Avenged Sevenfold Tour ProfileTHUMPING SYSTEM BRINGS HARD ROCK TO ARENAS 2/01/2012 4:00 AM Eastern
If you thought that true hard metal was slowly ebbing away with the onslaught of radio-friendly rock/pop, you need only attend an Avenged Sevenfold (A7X) show. Once the first guitar riff blasts through the P.A., you’ll find yourself raising the devil horns and thanking the guitar gods. You should also shout a raucous “rawk” to front-of-house engineer Dave Nicholls and monitor engineer Bruce Danz, who deftly translate the band’s hard-rocking latest release, Nightmare, to arenas around the world, including the San Jose, Calif., gig at HP Pavilion, where Mix caught up with the act.
Nicholls and Danz are no strangers to the hard-rocking world, as Nicholls previously mixed Slipknot and Danz worked with Marilyn Manson. Both agree that this type of music informs their mix, primarily focusing on gain. “It’s all in the gain structure,” confirms Nicholls. “Get that right, and it’ll pretty much mix itself. I learned how to mix the songs by emphasizing the ‘big bits.’ And more than anything the knobs say, listen.”
Rat Sound is providing all gear for this tour, including Nicholls’ Midas Pro 6 FOH console (with Rapide controller, which provides up to 36 KT graphic EQs; all effects are onboard except an XTA D2 dynamic EQ and a Waves Maxx Bass BCL) and Danz’s Yamaha PM5D RH, using all onboard effects except for an external word clock on the console to clock it at 96k. “Doing [the clocking] just seems to warm up the sound a bit and free up the console processing to deal with audio faster,” says Danz.
According to Nicholls, Rat Sound has a long-standing relationship with the band, and Nicholls, too, has been using the sound company’s services for previous tours such as Slipknot and Stone Sour. “On various tours, they always provide what I ask for and even go beyond the call to find certain equipment that is not so readily available,” Nicholls says. “So I was more than happy to use Rat’s K1 system with the mind-numbing SB28 subs.” The full P.A. complement included 12 V-DOSC K1s per side, six Kara downfills per side, 12 V-DOSC per side for side hangs, 12 SB28s subs per side and eight additional Karas for front-fills.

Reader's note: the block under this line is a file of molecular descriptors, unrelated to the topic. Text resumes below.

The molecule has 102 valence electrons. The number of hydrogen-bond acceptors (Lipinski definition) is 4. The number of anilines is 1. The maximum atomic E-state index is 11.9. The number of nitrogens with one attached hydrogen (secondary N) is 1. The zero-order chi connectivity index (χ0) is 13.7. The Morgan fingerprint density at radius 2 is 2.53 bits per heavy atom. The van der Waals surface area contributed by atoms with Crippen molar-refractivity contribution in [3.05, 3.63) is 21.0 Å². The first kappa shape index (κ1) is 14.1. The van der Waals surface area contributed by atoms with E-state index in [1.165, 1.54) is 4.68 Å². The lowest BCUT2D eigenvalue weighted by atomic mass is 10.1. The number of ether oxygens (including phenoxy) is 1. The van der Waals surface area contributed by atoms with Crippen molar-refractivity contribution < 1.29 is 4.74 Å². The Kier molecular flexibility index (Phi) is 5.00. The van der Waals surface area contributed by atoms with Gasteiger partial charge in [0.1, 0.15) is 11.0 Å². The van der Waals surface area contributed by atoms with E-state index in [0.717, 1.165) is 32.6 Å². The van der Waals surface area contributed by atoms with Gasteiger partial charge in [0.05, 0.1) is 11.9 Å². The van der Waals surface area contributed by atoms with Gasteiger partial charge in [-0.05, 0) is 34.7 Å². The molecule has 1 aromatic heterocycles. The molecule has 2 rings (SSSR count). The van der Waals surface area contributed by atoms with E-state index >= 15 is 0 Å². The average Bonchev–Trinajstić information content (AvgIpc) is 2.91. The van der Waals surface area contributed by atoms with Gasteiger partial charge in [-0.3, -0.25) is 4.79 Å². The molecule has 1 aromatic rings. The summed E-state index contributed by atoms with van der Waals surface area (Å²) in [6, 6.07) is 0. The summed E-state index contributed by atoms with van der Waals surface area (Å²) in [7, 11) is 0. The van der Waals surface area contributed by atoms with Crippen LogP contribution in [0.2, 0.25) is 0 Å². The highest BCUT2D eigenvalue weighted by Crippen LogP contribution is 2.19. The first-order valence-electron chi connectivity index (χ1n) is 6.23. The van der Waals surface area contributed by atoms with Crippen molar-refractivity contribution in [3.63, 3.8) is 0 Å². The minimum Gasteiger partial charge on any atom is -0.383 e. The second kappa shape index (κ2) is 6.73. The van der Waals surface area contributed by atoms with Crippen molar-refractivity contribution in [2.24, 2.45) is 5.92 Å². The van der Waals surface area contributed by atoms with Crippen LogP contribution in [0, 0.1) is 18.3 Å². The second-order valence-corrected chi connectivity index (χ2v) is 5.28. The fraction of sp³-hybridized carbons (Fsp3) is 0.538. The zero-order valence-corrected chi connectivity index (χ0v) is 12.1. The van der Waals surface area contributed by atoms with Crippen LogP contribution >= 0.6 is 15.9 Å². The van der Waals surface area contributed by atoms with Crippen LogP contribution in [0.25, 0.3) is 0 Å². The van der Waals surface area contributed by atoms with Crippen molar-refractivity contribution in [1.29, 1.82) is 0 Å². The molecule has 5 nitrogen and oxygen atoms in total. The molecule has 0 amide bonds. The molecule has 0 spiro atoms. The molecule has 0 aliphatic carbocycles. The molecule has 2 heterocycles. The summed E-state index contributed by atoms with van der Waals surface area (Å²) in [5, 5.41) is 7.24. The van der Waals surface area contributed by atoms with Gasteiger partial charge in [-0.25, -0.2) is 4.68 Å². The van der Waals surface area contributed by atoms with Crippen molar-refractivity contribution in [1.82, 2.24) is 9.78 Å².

While it may be thumping in the arena, onstage, things are a bit quieter, as the band is on in-ears (Shure PSM900 IEM systems with JH Audio JH16s ear monitors), and iso cabs for the guitars and bass are off-stage. “The only mics onstage are the vocals and the drum kit, which is truly an engineer’s dream gig to mix at both ends of the snake,” Danz says. “These days, wireless frequencies can be tough, but in general we have not had too many issues. We use about 12 different frequencies in monitor world with the in-ears and wireless mics, and another 12 for the backline guys and their guitar rigs, which isn’t a whole lot of RF, but some days, depending on the area, can be tricky. Our industry really needs to get together and lobby for some bandwidth dedicated for our specific use, but that’s a whole different discussion.”
The majority of mics onstage are Audix D Series, which were new to Nicholls, but he loves the sound of them placed on snare and toms, a D6 and 91 in the kick drum. Additional mics include AT4033s for the two hi-hats, a 4041 for ride and AT4040s for the overheads. “Guitars, as always for me, are 4050s,” Nicholls says. “Bruce was already using a 4050 plus a 57 as requested by their previous engineer. We both agreed instantly to change the 57 to a 4050, which gave us far better control of the low frequencies in the guitar tones. We also had some iso cabinets built to make sure we kept the ambient noise off the guitar mics.”
All in all, the engineers are enthusiastic about working with the band and look forward to more touring gigs with them. “It’s nice to see a band bring a big arena rock show to the fans,” says Danz. “They take me back to my youth in some ways and remind me of my faves like Kiss, Iron Maiden and Judas Priest.”